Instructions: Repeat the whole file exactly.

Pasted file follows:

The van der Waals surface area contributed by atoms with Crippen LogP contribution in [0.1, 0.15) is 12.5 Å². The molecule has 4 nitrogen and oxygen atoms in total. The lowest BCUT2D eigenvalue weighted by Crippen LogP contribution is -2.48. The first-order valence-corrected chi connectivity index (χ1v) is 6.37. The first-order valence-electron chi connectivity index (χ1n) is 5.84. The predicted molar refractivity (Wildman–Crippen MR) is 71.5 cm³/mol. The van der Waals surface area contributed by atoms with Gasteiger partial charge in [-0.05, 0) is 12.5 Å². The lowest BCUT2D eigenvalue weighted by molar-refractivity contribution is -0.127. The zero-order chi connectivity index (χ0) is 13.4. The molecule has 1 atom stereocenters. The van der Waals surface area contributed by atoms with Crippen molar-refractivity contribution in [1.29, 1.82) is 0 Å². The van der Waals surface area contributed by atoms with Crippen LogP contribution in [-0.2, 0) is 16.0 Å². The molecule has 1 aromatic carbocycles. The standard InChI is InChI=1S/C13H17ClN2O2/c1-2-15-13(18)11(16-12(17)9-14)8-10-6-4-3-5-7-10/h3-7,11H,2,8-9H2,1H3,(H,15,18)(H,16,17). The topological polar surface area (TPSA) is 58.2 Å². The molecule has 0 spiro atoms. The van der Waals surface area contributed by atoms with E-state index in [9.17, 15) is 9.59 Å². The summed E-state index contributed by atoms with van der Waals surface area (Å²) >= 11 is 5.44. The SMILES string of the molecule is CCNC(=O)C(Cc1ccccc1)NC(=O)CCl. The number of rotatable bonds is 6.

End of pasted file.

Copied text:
The van der Waals surface area contributed by atoms with Crippen LogP contribution in [0.1, 0.15) is 12.5 Å². The molecule has 4 nitrogen and oxygen atoms in total. The lowest BCUT2D eigenvalue weighted by Crippen LogP contribution is -2.48. The first-order valence-corrected chi connectivity index (χ1v) is 6.37. The first-order valence-electron chi connectivity index (χ1n) is 5.84. The predicted molar refractivity (Wildman–Crippen MR) is 71.5 cm³/mol. The van der Waals surface area contributed by atoms with Gasteiger partial charge in [-0.05, 0) is 12.5 Å². The lowest BCUT2D eigenvalue weighted by molar-refractivity contribution is -0.127. The zero-order chi connectivity index (χ0) is 13.4. The molecule has 1 atom stereocenters. The van der Waals surface area contributed by atoms with Crippen molar-refractivity contribution in [1.29, 1.82) is 0 Å². The van der Waals surface area contributed by atoms with Crippen LogP contribution in [-0.2, 0) is 16.0 Å². The molecule has 1 aromatic carbocycles. The standard InChI is InChI=1S/C13H17ClN2O2/c1-2-15-13(18)11(16-12(17)9-14)8-10-6-4-3-5-7-10/h3-7,11H,2,8-9H2,1H3,(H,15,18)(H,16,17). The topological polar surface area (TPSA) is 58.2 Å². The molecule has 0 spiro atoms. The van der Waals surface area contributed by atoms with E-state index in [9.17, 15) is 9.59 Å². The summed E-state index contributed by atoms with van der Waals surface area (Å²) >= 11 is 5.44. The SMILES string of the molecule is CCNC(=O)C(Cc1ccccc1)NC(=O)CCl. The number of rotatable bonds is 6.